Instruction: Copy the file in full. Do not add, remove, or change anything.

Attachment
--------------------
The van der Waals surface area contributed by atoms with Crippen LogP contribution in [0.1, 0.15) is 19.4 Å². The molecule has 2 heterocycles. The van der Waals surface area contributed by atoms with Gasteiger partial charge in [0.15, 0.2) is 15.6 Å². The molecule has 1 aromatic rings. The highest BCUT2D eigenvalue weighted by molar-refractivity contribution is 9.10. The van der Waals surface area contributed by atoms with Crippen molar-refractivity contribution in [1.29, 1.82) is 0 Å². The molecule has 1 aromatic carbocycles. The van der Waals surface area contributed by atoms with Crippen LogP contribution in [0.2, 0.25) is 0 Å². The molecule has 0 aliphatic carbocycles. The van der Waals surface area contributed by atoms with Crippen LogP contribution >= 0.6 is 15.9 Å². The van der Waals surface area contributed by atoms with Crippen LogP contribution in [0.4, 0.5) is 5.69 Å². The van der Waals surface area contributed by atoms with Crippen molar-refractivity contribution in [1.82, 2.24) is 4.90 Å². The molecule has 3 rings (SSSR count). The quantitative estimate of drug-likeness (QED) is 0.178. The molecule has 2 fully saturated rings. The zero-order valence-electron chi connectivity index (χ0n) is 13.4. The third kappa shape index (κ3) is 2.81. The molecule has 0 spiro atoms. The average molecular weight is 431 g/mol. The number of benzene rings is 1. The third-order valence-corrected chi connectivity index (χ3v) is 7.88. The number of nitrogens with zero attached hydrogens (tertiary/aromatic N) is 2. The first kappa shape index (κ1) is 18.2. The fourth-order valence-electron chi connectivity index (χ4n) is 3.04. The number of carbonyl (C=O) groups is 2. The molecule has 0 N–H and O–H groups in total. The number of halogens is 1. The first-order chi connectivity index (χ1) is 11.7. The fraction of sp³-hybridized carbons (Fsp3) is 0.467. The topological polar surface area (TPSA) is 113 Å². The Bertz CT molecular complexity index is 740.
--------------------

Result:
The van der Waals surface area contributed by atoms with Crippen LogP contribution in [0.1, 0.15) is 19.4 Å². The molecule has 2 heterocycles. The van der Waals surface area contributed by atoms with Gasteiger partial charge in [0.15, 0.2) is 15.6 Å². The molecule has 1 aromatic rings. The highest BCUT2D eigenvalue weighted by molar-refractivity contribution is 9.10. The van der Waals surface area contributed by atoms with Crippen molar-refractivity contribution in [1.29, 1.82) is 0 Å². The molecule has 1 aromatic carbocycles. The van der Waals surface area contributed by atoms with Crippen LogP contribution in [0.2, 0.25) is 0 Å². The molecule has 0 aliphatic carbocycles. The van der Waals surface area contributed by atoms with Crippen LogP contribution >= 0.6 is 15.9 Å². The van der Waals surface area contributed by atoms with Crippen LogP contribution in [0.4, 0.5) is 5.69 Å². The van der Waals surface area contributed by atoms with Crippen molar-refractivity contribution in [1.82, 2.24) is 4.90 Å². The molecule has 3 rings (SSSR count). The quantitative estimate of drug-likeness (QED) is 0.178. The molecule has 2 fully saturated rings. The zero-order valence-electron chi connectivity index (χ0n) is 13.4. The third kappa shape index (κ3) is 2.81. The molecule has 0 spiro atoms. The average molecular weight is 431 g/mol. The number of benzene rings is 1. The third-order valence-corrected chi connectivity index (χ3v) is 7.88. The number of nitrogens with zero attached hydrogens (tertiary/aromatic N) is 2. The first kappa shape index (κ1) is 18.2. The fourth-order valence-electron chi connectivity index (χ4n) is 3.04. The number of carbonyl (C=O) groups is 2. The molecule has 0 N–H and O–H groups in total. The number of halogens is 1. The first-order chi connectivity index (χ1) is 11.7. The fraction of sp³-hybridized carbons (Fsp3) is 0.467. The topological polar surface area (TPSA) is 113 Å². The Bertz CT molecular complexity index is 740.